This is primarily a story telling game with each player taking on the roll of an aristocratic explorer and adventurer. The game takes place in some mythical tavern or tent, where you have all come together to grab a moment of peace, and discuss your exploits with like minded fellows. The first player is decided by which adventurer has the highest social rank – I often choose a marquis so rarely get this honour - and then a gripping yarn is decided on. “Tell us Lord Du Ponte of the time you heroically banished Neptune from his throne beneath the waves to a small fishing lake just outside of Almondbury“. The aforementioned Du Ponte would then regale the table with this highly unbelievable tale, suffering constant interruptions from the audience as they inform him that what he is saying simply cannot have happened for a variety of unlikely reasons: “But good sir, the Duchess of Hertfordshire was at the time engaged to yours truly, and as such would be in no position to lure a horse to the Stone of Scone”, and wager money to the fact. At which point, the choice falls to Du Ponte to either accept the coin and the story continues with the embellishment now a part of it, or enter a bidding war claiming that what the other person said was untrue, and tossing a coin into the ring of your own.

The story continues until it reaches its conclusion, or until the rest of the room becomes bored and starts to throw bread rolls at the speaker. It is advised that bread rolls be procured before the game begins, as waiters can never be trusted to bring them in a hurry. Each person tells their own tall tale, and then a winner must be decided. All very simple you see, and a great way of bringing together people with the aim of not only role playing, but putting the emphasis on story telling in it’s entirety. You will notice that no dice were cast during the entire game, only money – or tokens – changing hands. For me this is a wonderful thing; as much as I like random mechanics, I don’t like it when they interfere with a good tale, and this game is all about the tale.. The complex bit comes next…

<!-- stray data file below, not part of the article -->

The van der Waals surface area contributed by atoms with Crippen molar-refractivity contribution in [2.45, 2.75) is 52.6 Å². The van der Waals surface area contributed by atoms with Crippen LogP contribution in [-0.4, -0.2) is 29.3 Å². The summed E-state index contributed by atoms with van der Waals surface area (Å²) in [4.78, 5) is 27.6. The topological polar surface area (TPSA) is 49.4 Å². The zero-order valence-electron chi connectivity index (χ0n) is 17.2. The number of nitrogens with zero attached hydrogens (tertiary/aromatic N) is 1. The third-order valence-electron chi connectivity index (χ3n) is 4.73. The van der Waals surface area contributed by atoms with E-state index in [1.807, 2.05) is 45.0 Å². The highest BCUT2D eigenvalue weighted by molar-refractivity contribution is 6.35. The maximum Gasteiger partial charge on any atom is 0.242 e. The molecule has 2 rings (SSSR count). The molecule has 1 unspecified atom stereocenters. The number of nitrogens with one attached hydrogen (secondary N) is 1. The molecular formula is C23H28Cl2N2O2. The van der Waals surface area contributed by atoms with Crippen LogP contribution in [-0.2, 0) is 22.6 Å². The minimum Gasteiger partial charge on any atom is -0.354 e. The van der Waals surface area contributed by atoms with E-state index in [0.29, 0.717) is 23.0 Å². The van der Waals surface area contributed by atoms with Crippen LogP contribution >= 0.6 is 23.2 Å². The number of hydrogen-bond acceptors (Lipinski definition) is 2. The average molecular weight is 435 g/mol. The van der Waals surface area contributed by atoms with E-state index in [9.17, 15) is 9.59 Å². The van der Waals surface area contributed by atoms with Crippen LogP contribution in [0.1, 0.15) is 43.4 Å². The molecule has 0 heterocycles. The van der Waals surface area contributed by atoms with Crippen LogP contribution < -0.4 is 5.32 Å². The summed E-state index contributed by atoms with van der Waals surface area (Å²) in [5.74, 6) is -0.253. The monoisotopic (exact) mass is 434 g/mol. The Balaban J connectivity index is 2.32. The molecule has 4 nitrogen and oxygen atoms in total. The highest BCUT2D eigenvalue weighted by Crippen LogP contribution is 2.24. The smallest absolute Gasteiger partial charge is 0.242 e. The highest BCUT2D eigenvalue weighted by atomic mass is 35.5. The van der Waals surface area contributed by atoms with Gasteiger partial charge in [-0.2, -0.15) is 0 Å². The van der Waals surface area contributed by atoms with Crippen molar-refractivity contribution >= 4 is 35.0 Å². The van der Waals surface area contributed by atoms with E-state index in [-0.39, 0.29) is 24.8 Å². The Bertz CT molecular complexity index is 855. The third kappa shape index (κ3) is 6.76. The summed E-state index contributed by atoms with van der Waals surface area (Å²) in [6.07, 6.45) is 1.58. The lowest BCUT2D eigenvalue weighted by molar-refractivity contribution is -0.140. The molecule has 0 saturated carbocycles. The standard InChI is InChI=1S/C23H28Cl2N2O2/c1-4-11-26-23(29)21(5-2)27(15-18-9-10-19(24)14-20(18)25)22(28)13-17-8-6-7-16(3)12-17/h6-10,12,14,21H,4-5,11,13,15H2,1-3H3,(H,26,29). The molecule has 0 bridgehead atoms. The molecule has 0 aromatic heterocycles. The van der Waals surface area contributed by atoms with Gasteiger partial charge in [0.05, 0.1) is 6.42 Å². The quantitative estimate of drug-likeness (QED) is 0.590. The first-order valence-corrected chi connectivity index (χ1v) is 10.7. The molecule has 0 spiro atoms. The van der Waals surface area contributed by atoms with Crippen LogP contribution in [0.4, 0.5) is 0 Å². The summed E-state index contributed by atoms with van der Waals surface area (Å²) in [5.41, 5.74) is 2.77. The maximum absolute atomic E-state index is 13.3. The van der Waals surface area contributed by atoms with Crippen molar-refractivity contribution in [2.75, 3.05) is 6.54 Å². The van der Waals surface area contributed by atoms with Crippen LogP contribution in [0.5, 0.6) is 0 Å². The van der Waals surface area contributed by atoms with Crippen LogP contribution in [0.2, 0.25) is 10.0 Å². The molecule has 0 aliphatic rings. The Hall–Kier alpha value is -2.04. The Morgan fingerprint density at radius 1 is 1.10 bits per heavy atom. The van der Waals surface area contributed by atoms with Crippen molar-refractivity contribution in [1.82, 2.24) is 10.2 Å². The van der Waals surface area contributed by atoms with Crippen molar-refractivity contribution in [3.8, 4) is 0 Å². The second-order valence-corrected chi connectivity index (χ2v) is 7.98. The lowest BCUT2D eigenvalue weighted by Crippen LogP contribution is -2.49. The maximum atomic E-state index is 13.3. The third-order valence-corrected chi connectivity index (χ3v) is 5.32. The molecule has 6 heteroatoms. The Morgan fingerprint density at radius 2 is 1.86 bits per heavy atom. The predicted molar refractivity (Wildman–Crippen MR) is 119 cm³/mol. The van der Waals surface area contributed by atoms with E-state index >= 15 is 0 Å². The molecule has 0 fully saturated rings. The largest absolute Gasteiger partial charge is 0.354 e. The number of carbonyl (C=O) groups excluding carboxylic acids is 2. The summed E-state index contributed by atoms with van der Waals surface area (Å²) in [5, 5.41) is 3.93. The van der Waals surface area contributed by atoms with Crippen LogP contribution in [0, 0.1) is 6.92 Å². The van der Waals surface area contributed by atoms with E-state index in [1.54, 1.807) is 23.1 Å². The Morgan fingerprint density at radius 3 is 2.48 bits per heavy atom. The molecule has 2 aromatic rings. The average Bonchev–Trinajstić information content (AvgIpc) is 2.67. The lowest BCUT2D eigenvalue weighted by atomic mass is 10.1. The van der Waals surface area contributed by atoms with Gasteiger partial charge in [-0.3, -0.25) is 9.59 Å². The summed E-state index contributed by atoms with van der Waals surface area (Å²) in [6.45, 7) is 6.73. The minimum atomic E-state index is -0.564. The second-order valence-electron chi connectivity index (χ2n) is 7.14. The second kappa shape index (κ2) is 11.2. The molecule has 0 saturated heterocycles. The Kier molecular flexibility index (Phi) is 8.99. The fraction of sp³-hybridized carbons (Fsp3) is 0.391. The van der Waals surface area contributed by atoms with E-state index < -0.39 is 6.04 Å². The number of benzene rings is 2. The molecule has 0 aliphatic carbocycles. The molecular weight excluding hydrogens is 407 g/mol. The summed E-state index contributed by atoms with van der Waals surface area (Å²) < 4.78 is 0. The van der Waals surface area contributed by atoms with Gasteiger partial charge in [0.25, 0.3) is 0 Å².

The winner of this little contest is judged by all present, and they do so by bidding what coins they have left on who wove the finest yarn. So, if you have successfully averted all claims to untruth in your story you will have received no extra coins. And if you have made certain that everyone knows how much exaggeration went into the other wild stories, you will also have no coins of your own left. This means that they will be in the hands of others, who will have to place them before someone other than themselves, thus giving you a greater chance of emerging victorious. A fine mechanic, and one that inspires more florid story telling. Telling a good story with passion and inventiveness in equal measure, also important in gaining points from your compatriots.

So, as you can see, a great game to inspire your more creative side. As to the second reason why I love his game; well that is going to be the subject of a separate article, but the short story is that it’s a great game to play with people who would never willingly join in a role playing game, for whatever reason that may be…